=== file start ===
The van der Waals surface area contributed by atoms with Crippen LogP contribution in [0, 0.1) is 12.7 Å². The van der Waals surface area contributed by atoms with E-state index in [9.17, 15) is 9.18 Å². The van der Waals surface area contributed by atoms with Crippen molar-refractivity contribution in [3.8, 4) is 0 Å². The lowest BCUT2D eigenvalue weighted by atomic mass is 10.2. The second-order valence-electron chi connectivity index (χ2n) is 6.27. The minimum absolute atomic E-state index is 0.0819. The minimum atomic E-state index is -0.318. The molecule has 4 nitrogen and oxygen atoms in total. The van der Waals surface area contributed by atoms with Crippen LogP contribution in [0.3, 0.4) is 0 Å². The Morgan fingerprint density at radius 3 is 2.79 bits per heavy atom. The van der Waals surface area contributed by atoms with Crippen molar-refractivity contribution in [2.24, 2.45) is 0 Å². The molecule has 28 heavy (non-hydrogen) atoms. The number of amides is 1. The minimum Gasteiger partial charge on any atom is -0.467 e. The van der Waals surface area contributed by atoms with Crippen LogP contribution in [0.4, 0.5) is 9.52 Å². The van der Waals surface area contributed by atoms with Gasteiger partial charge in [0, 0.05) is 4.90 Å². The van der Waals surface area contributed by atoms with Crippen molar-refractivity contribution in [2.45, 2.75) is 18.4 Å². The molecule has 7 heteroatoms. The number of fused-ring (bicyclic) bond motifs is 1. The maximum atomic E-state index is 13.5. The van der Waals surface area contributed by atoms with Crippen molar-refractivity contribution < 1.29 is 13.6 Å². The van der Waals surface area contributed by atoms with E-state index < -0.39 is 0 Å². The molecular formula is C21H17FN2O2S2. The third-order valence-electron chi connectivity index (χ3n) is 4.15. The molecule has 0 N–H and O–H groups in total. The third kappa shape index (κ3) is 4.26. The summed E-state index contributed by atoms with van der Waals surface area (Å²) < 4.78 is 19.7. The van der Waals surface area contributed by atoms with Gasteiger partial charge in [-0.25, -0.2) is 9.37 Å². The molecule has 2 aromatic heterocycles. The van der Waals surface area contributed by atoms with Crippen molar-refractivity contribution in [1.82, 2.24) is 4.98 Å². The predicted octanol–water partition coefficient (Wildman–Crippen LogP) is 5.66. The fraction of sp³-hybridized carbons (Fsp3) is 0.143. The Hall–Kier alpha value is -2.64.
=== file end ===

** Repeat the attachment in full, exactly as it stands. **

The van der Waals surface area contributed by atoms with Crippen LogP contribution in [0, 0.1) is 12.7 Å². The van der Waals surface area contributed by atoms with E-state index in [9.17, 15) is 9.18 Å². The van der Waals surface area contributed by atoms with Crippen molar-refractivity contribution in [3.8, 4) is 0 Å². The lowest BCUT2D eigenvalue weighted by atomic mass is 10.2. The second-order valence-electron chi connectivity index (χ2n) is 6.27. The minimum absolute atomic E-state index is 0.0819. The minimum atomic E-state index is -0.318. The molecule has 4 nitrogen and oxygen atoms in total. The van der Waals surface area contributed by atoms with Crippen LogP contribution in [0.3, 0.4) is 0 Å². The Morgan fingerprint density at radius 3 is 2.79 bits per heavy atom. The van der Waals surface area contributed by atoms with Crippen molar-refractivity contribution in [2.24, 2.45) is 0 Å². The molecule has 28 heavy (non-hydrogen) atoms. The number of amides is 1. The minimum Gasteiger partial charge on any atom is -0.467 e. The van der Waals surface area contributed by atoms with Crippen LogP contribution in [0.4, 0.5) is 9.52 Å². The van der Waals surface area contributed by atoms with Gasteiger partial charge in [0, 0.05) is 4.90 Å². The van der Waals surface area contributed by atoms with Crippen molar-refractivity contribution in [2.45, 2.75) is 18.4 Å². The molecule has 7 heteroatoms. The number of fused-ring (bicyclic) bond motifs is 1. The maximum atomic E-state index is 13.5. The van der Waals surface area contributed by atoms with Crippen molar-refractivity contribution < 1.29 is 13.6 Å². The van der Waals surface area contributed by atoms with E-state index < -0.39 is 0 Å². The molecular formula is C21H17FN2O2S2. The third-order valence-electron chi connectivity index (χ3n) is 4.15. The molecule has 0 N–H and O–H groups in total. The third kappa shape index (κ3) is 4.26. The summed E-state index contributed by atoms with van der Waals surface area (Å²) < 4.78 is 19.7. The van der Waals surface area contributed by atoms with Gasteiger partial charge in [-0.25, -0.2) is 9.37 Å². The molecule has 2 aromatic heterocycles. The van der Waals surface area contributed by atoms with Crippen molar-refractivity contribution in [1.82, 2.24) is 4.98 Å². The predicted octanol–water partition coefficient (Wildman–Crippen LogP) is 5.66. The fraction of sp³-hybridized carbons (Fsp3) is 0.143. The Hall–Kier alpha value is -2.64.